by Mike McMillen
This time last year I was still in the denial stage. "The lock-down will just be a couple of weeks. My race in the summer should be fine. Even if that falls through, I still have Chicago," I told myself. I soon fell into yearning for any race possible before withdrawing and disengaging, skipping workouts and diluting long runs at the first sign of struggle. Those were dark days for all of us, but from darkness there is always light. Sure, it was nice to take several weeks or months off, but that euphoria soon disappears. Many runners felt the same way. As we entered the new year, we began searching for the motivation to train with purpose again despite uncertain race timelines and restrictions.
If you ask my wife why I run, she'll likely tell you it's so I can buy more running shoes. But in truth, with races cancelled and my lack of motivation to train, I was questioning it too. Was it just for those race moments? The likes or recognition on social media? The sense of accomplishment earning a PR? These are all reasonable reasons for why we may run but take a deeper dive and I'm sure you'll find something more meaningful.
Heading into 2021 I decided to take a new approach to make training for a race fun again for both myself and the athletes I coach. Here are some tips on how to freshen up your own running while training for an upcoming race:
Play and Create
Just because we are adults doesn't mean we shouldn't get to play. Have a 16-mile-long run coming up? How about creating some cool Strava art with your route to take your mind off those miles? Not one for the arts? Freshen things up with a new route. Better still, just head out the door, hit some new roads and figure out the route along the way. Had your eye on a juicy segment for a while, or maybe someone stole your crown? Go at it! Not into segments? Try fartleks, ladders, hill repeats, sand dune running, or create your own workout by mixing and matching something you've done before. This is your time to experiment.
Cut the Strap
How often do you run without looking at your watch? Technology can give us lots of helpful and important data, but sometimes we become over reliant on them and stressed over hitting the right pace. Your body gives you lots of helpful and important data so leave your devices at home and run on feel. Scan and analyze your body one part at a time to become fine-tuned with it. It takes practice, but over time you'll recognize and respond the right way. If you're like me and still crave the Kudos, place some tape over your watch face so you can still record your run, but don’t look at the data as you're running.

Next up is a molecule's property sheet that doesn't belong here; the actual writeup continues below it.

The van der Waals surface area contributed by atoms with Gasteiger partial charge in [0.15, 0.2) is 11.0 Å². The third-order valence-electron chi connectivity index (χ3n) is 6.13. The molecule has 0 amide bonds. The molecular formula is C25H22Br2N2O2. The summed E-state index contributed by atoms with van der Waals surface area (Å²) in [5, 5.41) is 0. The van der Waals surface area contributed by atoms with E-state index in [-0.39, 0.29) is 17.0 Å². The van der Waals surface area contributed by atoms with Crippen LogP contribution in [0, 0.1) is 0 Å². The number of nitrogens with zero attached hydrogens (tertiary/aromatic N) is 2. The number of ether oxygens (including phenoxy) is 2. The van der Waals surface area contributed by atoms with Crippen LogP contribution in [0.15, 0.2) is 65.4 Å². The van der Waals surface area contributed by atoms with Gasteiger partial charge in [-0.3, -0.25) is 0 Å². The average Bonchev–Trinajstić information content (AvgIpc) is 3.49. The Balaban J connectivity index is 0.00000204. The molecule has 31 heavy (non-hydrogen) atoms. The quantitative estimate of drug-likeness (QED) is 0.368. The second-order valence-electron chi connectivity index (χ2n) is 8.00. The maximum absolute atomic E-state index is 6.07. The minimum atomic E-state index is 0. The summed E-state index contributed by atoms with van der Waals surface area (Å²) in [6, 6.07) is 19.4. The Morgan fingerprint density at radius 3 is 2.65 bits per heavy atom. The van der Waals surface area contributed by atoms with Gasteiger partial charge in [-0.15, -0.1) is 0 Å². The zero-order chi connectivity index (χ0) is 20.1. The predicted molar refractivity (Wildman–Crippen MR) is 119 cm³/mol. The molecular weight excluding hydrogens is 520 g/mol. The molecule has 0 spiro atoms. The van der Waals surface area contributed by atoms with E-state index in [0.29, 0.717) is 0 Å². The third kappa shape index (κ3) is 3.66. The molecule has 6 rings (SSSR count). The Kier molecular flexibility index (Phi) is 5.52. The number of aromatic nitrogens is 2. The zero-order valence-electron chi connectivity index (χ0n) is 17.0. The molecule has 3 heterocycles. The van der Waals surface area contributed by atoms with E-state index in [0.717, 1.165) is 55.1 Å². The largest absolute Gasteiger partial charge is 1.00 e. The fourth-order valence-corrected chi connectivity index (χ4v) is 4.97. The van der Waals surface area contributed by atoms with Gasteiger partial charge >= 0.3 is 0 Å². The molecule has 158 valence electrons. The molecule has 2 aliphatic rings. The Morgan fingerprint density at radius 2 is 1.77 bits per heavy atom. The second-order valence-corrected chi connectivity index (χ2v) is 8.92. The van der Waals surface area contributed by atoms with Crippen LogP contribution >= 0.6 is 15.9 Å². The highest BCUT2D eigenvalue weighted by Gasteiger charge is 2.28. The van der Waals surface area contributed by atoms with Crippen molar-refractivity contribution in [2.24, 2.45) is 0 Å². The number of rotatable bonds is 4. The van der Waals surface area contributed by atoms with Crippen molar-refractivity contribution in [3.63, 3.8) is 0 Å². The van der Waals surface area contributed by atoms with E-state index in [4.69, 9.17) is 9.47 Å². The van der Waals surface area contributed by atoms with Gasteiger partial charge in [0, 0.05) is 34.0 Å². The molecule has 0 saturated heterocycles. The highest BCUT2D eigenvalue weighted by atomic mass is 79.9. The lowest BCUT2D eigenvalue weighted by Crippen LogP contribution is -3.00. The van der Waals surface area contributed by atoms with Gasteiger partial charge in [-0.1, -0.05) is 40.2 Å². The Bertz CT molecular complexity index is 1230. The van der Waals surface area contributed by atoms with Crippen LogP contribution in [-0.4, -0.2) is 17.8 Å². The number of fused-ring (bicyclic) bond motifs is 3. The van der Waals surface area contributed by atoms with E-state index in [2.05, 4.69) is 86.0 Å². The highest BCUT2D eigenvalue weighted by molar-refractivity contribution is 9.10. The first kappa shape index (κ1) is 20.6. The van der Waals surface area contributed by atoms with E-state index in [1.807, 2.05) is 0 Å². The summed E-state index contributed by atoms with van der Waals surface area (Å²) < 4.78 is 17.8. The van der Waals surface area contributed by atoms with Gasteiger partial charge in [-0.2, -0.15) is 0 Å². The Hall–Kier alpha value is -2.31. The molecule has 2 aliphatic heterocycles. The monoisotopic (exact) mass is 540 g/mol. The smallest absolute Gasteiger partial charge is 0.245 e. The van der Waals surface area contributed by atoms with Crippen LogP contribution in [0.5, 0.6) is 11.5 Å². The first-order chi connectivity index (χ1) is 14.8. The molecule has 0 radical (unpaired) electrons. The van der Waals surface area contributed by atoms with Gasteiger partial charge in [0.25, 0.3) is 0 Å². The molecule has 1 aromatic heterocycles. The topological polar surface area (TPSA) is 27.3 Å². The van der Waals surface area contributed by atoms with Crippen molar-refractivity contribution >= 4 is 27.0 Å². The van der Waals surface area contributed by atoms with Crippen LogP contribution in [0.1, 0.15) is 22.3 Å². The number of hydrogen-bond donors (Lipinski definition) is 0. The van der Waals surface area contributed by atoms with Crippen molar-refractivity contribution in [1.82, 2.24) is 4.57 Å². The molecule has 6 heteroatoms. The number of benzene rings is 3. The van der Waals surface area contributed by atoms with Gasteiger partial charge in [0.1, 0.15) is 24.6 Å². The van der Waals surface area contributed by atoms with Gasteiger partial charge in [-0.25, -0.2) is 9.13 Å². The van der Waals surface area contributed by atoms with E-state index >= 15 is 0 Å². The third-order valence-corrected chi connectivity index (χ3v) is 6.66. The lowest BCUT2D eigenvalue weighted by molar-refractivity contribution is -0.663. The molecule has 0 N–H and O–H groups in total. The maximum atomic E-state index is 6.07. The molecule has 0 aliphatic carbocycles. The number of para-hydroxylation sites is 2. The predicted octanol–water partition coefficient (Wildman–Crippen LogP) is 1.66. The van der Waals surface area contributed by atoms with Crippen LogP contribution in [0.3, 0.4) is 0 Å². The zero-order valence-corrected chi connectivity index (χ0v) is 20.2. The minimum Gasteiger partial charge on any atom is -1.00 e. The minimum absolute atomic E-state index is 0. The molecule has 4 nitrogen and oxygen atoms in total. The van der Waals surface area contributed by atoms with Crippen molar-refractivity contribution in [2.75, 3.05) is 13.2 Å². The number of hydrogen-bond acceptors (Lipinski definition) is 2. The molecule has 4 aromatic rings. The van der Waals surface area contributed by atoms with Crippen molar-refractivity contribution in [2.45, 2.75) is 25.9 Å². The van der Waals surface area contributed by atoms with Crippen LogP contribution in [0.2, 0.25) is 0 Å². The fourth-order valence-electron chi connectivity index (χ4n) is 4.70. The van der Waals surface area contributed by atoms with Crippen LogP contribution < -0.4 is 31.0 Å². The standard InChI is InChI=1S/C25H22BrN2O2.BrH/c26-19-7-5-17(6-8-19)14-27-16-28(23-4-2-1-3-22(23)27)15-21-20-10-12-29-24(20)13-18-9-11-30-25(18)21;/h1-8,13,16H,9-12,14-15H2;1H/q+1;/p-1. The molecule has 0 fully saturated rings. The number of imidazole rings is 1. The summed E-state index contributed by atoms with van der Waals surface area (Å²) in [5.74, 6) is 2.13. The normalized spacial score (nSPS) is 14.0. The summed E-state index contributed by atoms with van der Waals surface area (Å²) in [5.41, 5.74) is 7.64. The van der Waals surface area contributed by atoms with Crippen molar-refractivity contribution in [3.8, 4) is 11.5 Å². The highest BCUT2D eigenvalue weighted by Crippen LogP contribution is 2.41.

Find Balance in Your Life
I ran seven days a week because I felt that was what I needed to get faster. On the advice of my fellow running buddy, Joey Woltjer, I dropped down to six and still got faster. What did I do with the extra day? I made it a weekend day so that I could be with my family or work on fun projects. Not only did this make me feel great, but I also banked some valuable brownie points with the family for next month when I'll be resuming Saturday runs. If I push my luck, I may even be able to convince my wife I need a new pair of shoes!
Get involved in the running community
Without race day volunteer and pacing opportunities, this is becoming even trickier. Stay connected with the running community and help local races that ARE happening. It can be empowering to be on the other side of the course tape. Now that more run clubs are beginning to open, hook back up with your old club (if you feel comfortable doing so) or be adventurous and try out a new one. You never know, you might just meet that perfect pace partner!
Try Something New
Freshen things up and set your sights on a race that is a little different or out of your comfort zone. Many small trail races have been able to go ahead safely and successfully, so now is the perfect time to switch the road for the mud. If you're used to training for long distances, aim for something shorter. Training for something different allows you to break from your status quo and can provide an air of excitement to strengthen areas of your running you've not focused on for a while.
Become an Expert
Kids ask on average 120 questions a day (as a teacher I think it's higher), while adults ask just four. Use this time to research and learn more about one area of your running that you’re interested in. For me this was nutrition. I played with new recipes, spent two months being a vegetarian, experimented with different meals before a big workout and gels during the run. It was my own personal project that involved lots of trial and error, but it kept me interested in my running. The result: I found new ways to fuel that I'll continue to use in the future. You could do something similar… try measuring and recording your sleep cycles, screen time, time of day you exercise, amount of time you sit at a desk. Experiment with these habits and see what impact they have on your running.
So, the question is - Why do you run, and how are you going use this reason to increase your motivation during these continually uncertain times? I hope these suggestions provide some useful insights and give you ideas of your own. If so, I would love to hear from you.
Mike McMillen is a Physical Educator who offers running advice, personal insights, and coaching at www.flowmotionrunning.com. Follow him on Instagram @flowmotionrunning.